How To Get Rid Of Hiccups

Hiccups often occur out of the blue and can quickly become bothersome, leading us to try all sorts of unusual and creative ideas to get rid of them. So, it comes as no surprise that discussions and theories on how to treat hiccups are abundant on the Internet. For this reason, it can make it difficult to separate the recommended methods from the old wives' tales.

If you would like more detailed information on hiccups, their causes, symptoms and possible complications, read our article What Are Hiccups? What Causes Hiccups?. This article focuses specifically on how to get rid of hiccups. All of the methods listed are researched from public health authorities such as the NHS (UK) and CDC.

In the majority of cases, hiccups resolve on their own within a few hours. Sometimes, however, they may persist and become a nuisance. Rarely, hiccups may require medical treatment.

Hiccups are medically known as synchronous diaphragmatic flutter (SDF) or singultus.

A hiccup occurs when the diaphragm suddenly contracts involuntarily, while at the same time the larynx (voice box) contracts too and the glottis closes, effective blocking the flow of air.

Below are some tips for dealing with a bout of hiccups that you can do on your own:

Hiccups - holding breath
Breathing in and holding your breath can help alleviate hiccups.
  • Breath in and hold your breath for about ten seconds, then breathe out slowly. Repeat three or four times. Then do it again twenty minutes later.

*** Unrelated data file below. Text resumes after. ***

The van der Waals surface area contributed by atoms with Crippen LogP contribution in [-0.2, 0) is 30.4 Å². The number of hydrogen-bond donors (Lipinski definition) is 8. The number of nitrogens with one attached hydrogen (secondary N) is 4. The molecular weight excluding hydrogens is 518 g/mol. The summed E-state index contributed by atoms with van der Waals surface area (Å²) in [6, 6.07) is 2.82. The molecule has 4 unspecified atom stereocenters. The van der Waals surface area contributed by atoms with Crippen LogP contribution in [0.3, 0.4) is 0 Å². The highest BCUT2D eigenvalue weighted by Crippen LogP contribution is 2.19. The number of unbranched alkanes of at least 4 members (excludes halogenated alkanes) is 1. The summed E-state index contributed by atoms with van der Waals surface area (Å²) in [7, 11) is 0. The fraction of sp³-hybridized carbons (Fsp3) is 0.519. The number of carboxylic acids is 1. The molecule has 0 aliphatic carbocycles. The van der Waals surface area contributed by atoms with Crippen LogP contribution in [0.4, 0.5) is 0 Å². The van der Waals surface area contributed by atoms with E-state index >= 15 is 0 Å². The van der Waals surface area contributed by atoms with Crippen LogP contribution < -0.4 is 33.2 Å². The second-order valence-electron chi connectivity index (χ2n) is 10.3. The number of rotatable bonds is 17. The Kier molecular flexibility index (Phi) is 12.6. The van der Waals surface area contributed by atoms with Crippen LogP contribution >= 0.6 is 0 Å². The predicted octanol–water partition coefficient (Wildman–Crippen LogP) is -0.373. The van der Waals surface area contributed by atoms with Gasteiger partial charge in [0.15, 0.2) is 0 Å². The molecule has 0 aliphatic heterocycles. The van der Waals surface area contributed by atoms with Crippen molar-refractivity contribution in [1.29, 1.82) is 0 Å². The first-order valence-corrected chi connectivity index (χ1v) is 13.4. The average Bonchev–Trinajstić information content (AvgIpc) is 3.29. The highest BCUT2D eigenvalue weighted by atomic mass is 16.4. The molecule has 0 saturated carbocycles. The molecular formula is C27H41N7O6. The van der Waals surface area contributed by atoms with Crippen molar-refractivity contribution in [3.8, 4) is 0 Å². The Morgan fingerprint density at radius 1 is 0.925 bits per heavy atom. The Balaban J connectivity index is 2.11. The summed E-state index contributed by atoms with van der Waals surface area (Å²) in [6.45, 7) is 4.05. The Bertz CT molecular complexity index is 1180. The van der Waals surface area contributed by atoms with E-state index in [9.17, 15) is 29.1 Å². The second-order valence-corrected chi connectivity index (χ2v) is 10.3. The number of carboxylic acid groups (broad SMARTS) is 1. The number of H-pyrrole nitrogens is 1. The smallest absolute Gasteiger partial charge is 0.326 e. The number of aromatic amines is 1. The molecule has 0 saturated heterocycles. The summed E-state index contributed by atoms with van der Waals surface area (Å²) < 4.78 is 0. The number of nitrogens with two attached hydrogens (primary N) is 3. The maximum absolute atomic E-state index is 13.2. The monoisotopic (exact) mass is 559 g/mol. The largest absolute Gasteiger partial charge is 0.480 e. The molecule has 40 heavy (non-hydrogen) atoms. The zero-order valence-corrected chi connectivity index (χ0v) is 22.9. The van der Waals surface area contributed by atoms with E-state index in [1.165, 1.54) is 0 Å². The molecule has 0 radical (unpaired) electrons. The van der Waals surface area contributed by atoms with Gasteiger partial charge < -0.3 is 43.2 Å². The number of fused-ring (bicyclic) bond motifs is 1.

• Breathe into a paper bag (do not cover your head with the bag)
  • Bring your knees to your chest and hug them for a couple of minutes
  • Gargle with iced water
  • Drink from the far side of the glass - stand up, bend over and put your mouth on the opposite side of the glass. As you bend, tilt the glass away from you and drink
  • Gently compress your chest, this can be achieved by leaning forward
  • Place a couple of drops of vinegar in your mouth
  • Place gentle pressure on your nose while you swallow
  • Place granulated sugar in your mouth. When it melts, swallow it
  • Press your diaphragm gently
  • Sip very cold water slowly
  • Drink a glass of warm water very slowly, all the way down without breathing
  • Take a thin slice of lemon, place it on your tongue and suck it like a sweet
  • Burping - some people find that if they consume a fizzy drink and burp, their hiccups go away. However, some doctors warn that sodas may trigger hiccups.
  • Waiting - in the vast majority of cases, hiccups go away on their own. Some say that by simply waiting and not worrying about them, the problem is likely to resolve more quickly
  • Pull your tongue - hold the end of your tongue with your fingers and tug. This stimulates the vagus nerve and eases diaphragm spasms, which may sometimes stop hiccups (this often does not work)

If the hiccups are caused by an underlying condition, treating that condition may help get rid of them.

Prescription medications for hiccups

If the hiccups are persistent and long-term, your Doctor may prescribe a medication, especially if you are unable to eat properly and are losing weight, have insomnia, or have signs and symptoms of clinical depression. The following drugs are known to help people with persistent hiccups:

  • baclofen (Lioresal) - a muscle relaxant
  • chlorpromazine - an antipsychotic medication
  • gabapentin - initially used for treating epilepsy, it is now prescribed for neuropathic pain and hiccups
  • haloperidol - an antipsychotic medication
  • metoclopramide (Reglan) - a medication used for the treatment of nausea

This video from eHow discusses some of the methods we have featured for getting rid of hiccups.

Written by Christian Nordqvist

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